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Summary for 1501 STURGUS AVE / Parcel ID 7133300610 / Inv #

Historic Name: Common Name:
Style: American Foursquare Neighborhood: Beacon Hill
Built By: Year Built: 1910
In the opinion of the survey, this property appears to meet the criteria of the Seattle Landmarks Preservation Ordinance.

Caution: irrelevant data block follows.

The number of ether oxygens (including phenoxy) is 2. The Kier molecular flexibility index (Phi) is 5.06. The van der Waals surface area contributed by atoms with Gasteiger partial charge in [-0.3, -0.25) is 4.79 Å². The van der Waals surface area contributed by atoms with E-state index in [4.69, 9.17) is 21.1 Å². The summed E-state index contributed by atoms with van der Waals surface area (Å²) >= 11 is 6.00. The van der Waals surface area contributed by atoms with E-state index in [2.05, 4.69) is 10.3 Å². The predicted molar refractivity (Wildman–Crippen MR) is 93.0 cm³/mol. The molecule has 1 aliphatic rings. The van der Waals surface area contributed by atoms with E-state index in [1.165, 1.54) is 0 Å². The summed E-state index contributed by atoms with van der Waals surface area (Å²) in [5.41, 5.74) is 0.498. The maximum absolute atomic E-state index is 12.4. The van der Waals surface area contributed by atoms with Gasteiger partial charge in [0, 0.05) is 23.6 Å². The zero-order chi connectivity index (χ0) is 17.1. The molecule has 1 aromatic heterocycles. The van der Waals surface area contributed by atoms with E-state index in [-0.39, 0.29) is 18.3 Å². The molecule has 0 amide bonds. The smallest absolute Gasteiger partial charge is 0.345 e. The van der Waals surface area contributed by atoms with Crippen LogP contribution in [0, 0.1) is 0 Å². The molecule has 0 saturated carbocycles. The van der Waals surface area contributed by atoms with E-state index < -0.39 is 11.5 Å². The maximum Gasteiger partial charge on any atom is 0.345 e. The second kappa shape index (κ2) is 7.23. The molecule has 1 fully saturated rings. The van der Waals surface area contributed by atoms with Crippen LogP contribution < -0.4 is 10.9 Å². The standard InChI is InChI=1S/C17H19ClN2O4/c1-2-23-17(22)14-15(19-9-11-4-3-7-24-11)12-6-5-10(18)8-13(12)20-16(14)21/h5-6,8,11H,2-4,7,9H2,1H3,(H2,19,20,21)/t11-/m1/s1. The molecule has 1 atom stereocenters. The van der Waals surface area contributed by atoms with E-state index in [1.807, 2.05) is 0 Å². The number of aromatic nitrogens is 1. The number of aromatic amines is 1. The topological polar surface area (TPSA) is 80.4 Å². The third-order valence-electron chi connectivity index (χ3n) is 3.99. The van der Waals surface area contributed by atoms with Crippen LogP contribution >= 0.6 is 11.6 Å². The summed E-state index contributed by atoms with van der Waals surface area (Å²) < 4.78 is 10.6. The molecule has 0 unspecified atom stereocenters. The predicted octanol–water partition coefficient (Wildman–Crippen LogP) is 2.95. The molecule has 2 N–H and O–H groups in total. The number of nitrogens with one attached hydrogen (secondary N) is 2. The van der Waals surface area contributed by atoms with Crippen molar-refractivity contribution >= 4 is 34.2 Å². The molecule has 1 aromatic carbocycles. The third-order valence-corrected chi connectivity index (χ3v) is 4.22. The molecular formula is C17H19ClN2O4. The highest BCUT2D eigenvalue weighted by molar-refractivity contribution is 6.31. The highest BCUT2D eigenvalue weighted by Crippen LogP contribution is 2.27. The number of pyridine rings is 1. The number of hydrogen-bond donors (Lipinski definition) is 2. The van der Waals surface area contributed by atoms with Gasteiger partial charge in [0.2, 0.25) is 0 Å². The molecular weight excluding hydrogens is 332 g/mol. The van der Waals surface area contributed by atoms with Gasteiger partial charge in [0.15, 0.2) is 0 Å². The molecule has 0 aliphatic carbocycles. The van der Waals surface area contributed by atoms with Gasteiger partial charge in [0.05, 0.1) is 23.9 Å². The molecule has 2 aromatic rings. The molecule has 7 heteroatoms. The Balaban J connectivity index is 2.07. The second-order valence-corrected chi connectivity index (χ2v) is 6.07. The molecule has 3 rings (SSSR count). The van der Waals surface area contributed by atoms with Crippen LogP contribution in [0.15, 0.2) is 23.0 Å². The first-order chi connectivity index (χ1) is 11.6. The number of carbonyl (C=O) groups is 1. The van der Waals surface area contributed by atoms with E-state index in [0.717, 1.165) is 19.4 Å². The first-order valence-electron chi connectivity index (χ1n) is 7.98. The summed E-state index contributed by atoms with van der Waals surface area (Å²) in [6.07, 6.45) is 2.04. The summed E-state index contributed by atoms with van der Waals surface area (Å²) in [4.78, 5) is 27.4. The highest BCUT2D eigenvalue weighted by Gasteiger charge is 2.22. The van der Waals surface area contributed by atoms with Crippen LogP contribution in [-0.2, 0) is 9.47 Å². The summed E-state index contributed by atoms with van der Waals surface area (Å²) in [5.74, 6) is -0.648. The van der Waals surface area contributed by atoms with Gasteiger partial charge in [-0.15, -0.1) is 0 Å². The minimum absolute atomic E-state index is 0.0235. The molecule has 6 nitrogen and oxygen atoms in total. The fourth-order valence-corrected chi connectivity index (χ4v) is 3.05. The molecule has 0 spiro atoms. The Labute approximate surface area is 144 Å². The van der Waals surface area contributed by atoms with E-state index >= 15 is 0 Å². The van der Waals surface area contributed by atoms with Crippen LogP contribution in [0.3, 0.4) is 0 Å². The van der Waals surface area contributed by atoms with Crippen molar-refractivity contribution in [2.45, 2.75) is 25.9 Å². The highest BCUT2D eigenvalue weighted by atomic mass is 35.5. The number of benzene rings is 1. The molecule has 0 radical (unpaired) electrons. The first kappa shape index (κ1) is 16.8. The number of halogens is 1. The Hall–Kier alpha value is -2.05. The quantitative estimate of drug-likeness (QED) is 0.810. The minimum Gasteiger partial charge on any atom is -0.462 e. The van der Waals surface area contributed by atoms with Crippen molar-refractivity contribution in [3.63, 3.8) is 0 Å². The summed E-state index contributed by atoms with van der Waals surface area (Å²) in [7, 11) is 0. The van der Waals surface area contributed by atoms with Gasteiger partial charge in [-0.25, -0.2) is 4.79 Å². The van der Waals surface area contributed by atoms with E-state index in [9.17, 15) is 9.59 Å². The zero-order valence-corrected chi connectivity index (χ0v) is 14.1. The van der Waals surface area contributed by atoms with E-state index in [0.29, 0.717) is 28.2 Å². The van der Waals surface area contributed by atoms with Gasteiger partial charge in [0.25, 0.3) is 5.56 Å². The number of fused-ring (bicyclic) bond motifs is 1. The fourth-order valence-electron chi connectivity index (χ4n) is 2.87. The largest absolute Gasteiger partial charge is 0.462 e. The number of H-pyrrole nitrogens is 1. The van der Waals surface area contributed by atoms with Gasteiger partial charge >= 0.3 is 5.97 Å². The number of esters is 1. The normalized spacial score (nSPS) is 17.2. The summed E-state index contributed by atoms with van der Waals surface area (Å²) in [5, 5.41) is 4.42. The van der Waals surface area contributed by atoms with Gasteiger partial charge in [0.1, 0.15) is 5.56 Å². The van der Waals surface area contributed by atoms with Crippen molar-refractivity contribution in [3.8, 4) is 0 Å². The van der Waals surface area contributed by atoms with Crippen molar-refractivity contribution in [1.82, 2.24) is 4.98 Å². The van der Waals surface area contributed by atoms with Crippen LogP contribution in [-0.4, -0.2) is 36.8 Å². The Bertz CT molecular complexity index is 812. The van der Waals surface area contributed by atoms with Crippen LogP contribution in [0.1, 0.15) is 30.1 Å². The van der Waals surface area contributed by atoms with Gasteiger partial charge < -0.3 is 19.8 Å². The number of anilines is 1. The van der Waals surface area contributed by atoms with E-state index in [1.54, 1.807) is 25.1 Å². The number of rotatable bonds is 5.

Built in 1910, Joseph and Mary Covello purchased the building in 1915. They, including Joe Jr., remained in the building through 1961. Mr. Covello worked as a driver. Mr. Covello was born in Italy and lived in the U. S. for 48 years. Mr. Covello was a member of Holy Name Society and the Truck Owners Association. Mr. Covello died in September of 1955 at age of 66. Mary E. was born in New York and died at age 74 in March of 1962. In November of 1961, Clarence H. Osbionsen purchased the building for $11,250. Joseph Covello Jr. purchased the building in April of 1965, then sold it in 1967. About this time, a portion of the building was rented as an apartment under the address of 1501½ Sturgus Avenue South. Herbert H. Babcock lived in this unit in 1957, followed by Mrs. Eda Foster in 1959. The unit was listed as vacant in 1962. In 1964, after the Covello’s, Al Andres lived in 1501, and Gary Carsten lived in 1501½. Polk directories list the building as vacant from 1966 through 1970. A neighborhood of Italian immigrants and their businesses developed in the North Rainier Valley and northeast Beacon Hill. Starting around 1900, Italian immigrants came to Seattle to work in coal mines and as construction laborers and farmers. The Italian immigrants may have settled in this area because of its inexpensive housing, convenient location near downtown, and potential for small farm plots in the North Rainier Valley. This neighborhood, which became known as “Garlic Gulch” or “Little Italy,” centered on South Atlantic Street and Rainier Avenue South. In 1915, about 200 families lived in a 90-square-block area along Rainier Avenue from Lane Street on the north to Mount Baker Park on the south. Many Italian-owned businesses were located in the area, including food imports, Borracchini’s Bakery, Oberto Sausage Company, produce stands, grocery stores, a nursery (Malmo’s), drug stores, and other shops. Our Lady of Mount Virgin Catholic Church at 1531 Bradner Place South, built in 1913, was the hub of the Italian community and operated a Catholic School that offered Italian lessons. Most of the remaining structures in the Italian neighborhood were razed during construction of I-90 in the 1970s and 1980s. Beacon Hill is a long north-south tending ridge located southeast of downtown Seattle and stands 350 feet at its highest point. The hill’s steep topography deterred substantial Euro-American settlement through the early 1880s. Then, development of the area was stimulated by the introduction of streetcar lines in the 1890s, its proximity to Seattle’s main industrial area to the west, and the regrading of the hill’s north end in the early 1900s. Originally acquired by the City in 1898, Jefferson Park was integrated into Seattle’s Olmsted system of parks, and the Olmsted Brothers prepared a plan for the park in 1912. The first public golf course west of the Mississippi opened at Jefferson Park in 1915. Jefferson Park has exerted a profound positive influence on the development of the Beacon Hill neighborhood. Because of its proximity to the International District, Japanese and Chinese families moved to Beacon Hill starting in the 1920s. World War I and II stimulated a surge in housing development associated with wartime industry. The construction of Interstate 5 in the 1960s and Interstate 90 in the 1980s sliced through the neighborhoods and contributed to Beacon Hill’s relative isolation. Today, Beacon Hill is an ethnically diverse working class community, which has a mixed Asian, Chicano, African American, and Caucasian population.